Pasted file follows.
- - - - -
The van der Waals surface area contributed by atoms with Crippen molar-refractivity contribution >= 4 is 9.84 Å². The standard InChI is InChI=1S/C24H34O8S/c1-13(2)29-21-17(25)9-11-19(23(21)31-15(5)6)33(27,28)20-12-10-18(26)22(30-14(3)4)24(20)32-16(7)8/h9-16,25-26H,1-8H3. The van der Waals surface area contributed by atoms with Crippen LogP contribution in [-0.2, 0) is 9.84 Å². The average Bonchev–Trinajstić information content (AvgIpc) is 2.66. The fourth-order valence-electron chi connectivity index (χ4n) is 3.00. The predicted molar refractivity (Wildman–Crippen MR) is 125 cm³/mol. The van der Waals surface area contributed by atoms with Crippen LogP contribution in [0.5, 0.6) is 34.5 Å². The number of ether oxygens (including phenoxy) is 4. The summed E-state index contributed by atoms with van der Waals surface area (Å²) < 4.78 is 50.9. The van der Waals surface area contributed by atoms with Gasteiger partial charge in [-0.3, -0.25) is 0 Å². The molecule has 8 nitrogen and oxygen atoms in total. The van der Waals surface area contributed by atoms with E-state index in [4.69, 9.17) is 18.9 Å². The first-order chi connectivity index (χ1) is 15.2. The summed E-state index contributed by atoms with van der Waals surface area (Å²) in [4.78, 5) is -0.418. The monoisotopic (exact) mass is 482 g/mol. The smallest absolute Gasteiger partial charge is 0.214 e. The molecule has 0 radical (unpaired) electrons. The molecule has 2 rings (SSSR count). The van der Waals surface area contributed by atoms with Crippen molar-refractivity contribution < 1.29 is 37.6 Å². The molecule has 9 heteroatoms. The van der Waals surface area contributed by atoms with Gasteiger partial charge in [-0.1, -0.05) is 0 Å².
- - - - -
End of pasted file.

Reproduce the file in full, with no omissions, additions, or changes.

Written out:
The van der Waals surface area contributed by atoms with Crippen molar-refractivity contribution >= 4 is 9.84 Å². The standard InChI is InChI=1S/C24H34O8S/c1-13(2)29-21-17(25)9-11-19(23(21)31-15(5)6)33(27,28)20-12-10-18(26)22(30-14(3)4)24(20)32-16(7)8/h9-16,25-26H,1-8H3. The van der Waals surface area contributed by atoms with Crippen LogP contribution in [-0.2, 0) is 9.84 Å². The average Bonchev–Trinajstić information content (AvgIpc) is 2.66. The fourth-order valence-electron chi connectivity index (χ4n) is 3.00. The predicted molar refractivity (Wildman–Crippen MR) is 125 cm³/mol. The van der Waals surface area contributed by atoms with Crippen LogP contribution in [0.5, 0.6) is 34.5 Å². The number of ether oxygens (including phenoxy) is 4. The summed E-state index contributed by atoms with van der Waals surface area (Å²) < 4.78 is 50.9. The van der Waals surface area contributed by atoms with Gasteiger partial charge in [-0.3, -0.25) is 0 Å². The molecule has 8 nitrogen and oxygen atoms in total. The van der Waals surface area contributed by atoms with E-state index in [4.69, 9.17) is 18.9 Å². The first-order chi connectivity index (χ1) is 15.2. The summed E-state index contributed by atoms with van der Waals surface area (Å²) in [4.78, 5) is -0.418. The monoisotopic (exact) mass is 482 g/mol. The smallest absolute Gasteiger partial charge is 0.214 e. The molecule has 0 radical (unpaired) electrons. The molecule has 2 rings (SSSR count). The van der Waals surface area contributed by atoms with Crippen molar-refractivity contribution < 1.29 is 37.6 Å². The molecule has 9 heteroatoms. The van der Waals surface area contributed by atoms with Gasteiger partial charge in [-0.1, -0.05) is 0 Å².